The village of Carpentersville and its unionized public works employees have hammered out a new contract, one that offers minimal raises and gives management new rights to crack down on sick leave abuse.
"Nobody's wild about it, nobody got exactly what they wanted, but I think there were a lot of good compromises that make it easier for us to get work done," Village President Ed Ritter said.
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The village board approved the contract unanimously Tuesday night and it is effective May 1, 2011, through April 30, 2014.
The basic terms of the contract for the 34 members of the Service Employees International Union Local 73 include:
• A 2-percent pay increase the first year of the contract, a 1-percent raise during and second year and no raise during the final year. The union has the right to reopen negotiations on pay in the third year, but only if another union within the village gets any sort of raise in its third year. Figures were not available Wednesday for a worker's base pay.
• A requirement that they pay 12 percent of their salaries into the village's health insurance premium -- they previously paid 15 percent.
• A $375 clothing allowance for public works attire, a $25 increase from the last contract. Public works employees can also only wear blank shirts or those with "Village of Carpentersville," "Department of Public Works" or the name of the division or branch in which the employee works.
• A longer probationary period. It's been extended to one year -- it was previously six months.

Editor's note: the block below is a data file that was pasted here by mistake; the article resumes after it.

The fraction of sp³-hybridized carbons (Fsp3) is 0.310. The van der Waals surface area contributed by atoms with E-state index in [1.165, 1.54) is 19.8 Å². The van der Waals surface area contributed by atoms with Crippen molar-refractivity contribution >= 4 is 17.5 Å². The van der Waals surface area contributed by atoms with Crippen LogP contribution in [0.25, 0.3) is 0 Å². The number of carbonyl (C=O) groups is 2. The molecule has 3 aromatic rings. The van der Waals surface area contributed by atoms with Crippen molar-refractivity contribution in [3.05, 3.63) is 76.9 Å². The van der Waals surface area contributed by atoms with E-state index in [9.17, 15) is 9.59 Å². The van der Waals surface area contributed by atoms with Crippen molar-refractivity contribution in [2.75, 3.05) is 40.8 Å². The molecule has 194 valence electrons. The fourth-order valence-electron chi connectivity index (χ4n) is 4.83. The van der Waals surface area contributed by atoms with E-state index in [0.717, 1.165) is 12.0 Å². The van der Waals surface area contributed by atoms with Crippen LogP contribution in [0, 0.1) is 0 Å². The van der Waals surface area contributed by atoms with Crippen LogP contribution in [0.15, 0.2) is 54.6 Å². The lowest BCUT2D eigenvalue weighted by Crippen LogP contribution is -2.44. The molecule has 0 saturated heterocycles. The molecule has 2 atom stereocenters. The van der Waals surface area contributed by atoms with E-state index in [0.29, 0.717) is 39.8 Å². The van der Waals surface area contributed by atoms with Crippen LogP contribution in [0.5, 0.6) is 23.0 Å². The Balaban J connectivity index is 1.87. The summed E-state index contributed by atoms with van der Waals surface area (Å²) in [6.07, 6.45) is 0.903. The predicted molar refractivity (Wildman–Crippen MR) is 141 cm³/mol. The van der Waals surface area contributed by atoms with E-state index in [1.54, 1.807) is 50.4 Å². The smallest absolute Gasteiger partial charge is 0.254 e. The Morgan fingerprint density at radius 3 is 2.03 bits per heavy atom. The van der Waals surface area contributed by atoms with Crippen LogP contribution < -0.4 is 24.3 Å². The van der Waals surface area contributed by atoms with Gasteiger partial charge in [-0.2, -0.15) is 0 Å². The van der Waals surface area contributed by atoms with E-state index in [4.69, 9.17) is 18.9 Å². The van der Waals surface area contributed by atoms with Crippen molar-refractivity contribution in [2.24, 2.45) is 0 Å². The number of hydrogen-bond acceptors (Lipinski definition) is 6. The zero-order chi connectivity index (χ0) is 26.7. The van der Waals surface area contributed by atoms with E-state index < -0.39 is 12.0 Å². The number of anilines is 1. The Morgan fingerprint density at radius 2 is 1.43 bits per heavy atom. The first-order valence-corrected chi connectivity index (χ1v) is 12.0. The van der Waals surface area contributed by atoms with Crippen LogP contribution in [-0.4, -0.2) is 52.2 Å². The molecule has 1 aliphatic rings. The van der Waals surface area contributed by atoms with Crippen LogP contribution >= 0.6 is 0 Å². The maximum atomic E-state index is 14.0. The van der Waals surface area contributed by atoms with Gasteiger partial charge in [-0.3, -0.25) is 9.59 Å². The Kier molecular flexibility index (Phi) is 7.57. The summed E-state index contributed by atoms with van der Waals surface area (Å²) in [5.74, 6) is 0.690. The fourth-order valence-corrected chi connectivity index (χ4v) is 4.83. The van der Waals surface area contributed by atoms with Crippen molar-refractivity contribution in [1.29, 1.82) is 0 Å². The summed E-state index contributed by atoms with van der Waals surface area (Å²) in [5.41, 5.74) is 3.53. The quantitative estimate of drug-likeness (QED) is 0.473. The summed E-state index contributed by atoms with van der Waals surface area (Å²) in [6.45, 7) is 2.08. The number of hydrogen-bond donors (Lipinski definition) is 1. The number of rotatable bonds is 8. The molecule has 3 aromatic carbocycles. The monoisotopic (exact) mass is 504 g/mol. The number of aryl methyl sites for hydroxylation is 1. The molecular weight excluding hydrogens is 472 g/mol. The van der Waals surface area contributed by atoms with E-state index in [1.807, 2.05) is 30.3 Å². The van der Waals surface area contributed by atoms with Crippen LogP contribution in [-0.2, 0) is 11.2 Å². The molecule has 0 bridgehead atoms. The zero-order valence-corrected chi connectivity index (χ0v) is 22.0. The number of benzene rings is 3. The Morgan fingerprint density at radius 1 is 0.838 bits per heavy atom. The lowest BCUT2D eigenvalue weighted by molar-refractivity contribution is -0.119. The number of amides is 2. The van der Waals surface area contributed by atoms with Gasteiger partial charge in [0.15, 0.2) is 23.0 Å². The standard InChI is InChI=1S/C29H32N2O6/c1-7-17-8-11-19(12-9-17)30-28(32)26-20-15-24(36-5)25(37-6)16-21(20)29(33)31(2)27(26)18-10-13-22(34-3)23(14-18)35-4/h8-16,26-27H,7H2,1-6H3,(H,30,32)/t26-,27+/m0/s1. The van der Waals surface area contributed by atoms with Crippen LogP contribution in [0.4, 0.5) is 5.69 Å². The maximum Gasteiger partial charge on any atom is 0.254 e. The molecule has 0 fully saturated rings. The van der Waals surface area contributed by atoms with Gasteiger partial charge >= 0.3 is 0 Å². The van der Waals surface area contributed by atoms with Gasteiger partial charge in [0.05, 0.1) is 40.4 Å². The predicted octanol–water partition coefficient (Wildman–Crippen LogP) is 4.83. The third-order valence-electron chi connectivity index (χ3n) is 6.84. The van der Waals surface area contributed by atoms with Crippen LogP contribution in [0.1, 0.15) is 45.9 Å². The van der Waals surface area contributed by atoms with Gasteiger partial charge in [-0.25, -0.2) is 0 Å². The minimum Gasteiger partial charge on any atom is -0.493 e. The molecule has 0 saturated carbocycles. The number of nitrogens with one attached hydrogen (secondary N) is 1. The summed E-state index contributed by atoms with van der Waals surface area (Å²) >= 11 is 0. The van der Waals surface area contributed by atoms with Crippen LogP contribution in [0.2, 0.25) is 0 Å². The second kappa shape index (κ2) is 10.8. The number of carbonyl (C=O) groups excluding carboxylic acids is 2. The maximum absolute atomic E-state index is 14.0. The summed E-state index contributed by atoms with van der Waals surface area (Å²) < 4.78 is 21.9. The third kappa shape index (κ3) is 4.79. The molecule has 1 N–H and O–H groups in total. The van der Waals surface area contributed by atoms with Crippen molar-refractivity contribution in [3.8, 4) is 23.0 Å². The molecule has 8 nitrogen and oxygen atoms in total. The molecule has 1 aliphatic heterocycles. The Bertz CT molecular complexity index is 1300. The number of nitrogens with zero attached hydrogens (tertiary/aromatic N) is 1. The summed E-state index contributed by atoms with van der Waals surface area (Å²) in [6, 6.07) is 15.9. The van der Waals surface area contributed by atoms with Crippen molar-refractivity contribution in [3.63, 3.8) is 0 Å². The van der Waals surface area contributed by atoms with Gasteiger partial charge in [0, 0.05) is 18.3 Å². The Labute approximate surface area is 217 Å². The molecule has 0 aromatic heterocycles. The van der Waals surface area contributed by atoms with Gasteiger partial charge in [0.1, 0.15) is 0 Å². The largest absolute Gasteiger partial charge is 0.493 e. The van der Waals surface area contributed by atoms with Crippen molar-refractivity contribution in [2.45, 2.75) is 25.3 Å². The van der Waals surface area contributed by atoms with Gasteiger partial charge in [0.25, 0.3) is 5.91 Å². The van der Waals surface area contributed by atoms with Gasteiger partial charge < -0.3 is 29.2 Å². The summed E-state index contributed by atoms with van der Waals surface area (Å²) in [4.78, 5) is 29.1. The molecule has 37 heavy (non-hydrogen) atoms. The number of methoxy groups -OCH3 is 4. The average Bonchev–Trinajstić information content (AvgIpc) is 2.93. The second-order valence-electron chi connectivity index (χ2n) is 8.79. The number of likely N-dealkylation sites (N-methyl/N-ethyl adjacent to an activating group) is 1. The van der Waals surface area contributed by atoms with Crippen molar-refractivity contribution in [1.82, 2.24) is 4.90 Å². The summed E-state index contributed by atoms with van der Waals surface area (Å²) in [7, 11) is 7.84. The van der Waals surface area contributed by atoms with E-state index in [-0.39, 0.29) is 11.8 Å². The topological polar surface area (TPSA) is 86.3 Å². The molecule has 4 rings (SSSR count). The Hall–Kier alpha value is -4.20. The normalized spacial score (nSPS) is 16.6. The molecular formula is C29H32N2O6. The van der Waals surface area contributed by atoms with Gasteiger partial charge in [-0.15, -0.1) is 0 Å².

• An additional $2,500 upon retirement for employees with 20 or more years under their belt. That's a $400 increase from the previous contract. Four employees are currently eligible for this benefit.
The new contract allows the village to:
• More easily discipline and terminate employees exhibiting a pattern of "sick-leave abuse."
• Deny future vacation, personal or comp time in an emergency or under unusual circumstances. Public Works Director Bob Cole will determine whether an incident rises to the level of an emergency or unusual circumstance.
• Make overtime mandatory if there aren't enough workers volunteering for overtime duties.
Public works employees and village management were not available Wednesday to discuss the contract.
But like the fire and police department contract negotiations that preceded the public works deal, their talks did not involve attorneys until the very end, Ritter said.
"I think it says that we're building a good relationship with our employees, especially our new manager," Ritter said. "We've not always been happy with the overuse of lawyers for everything that happens."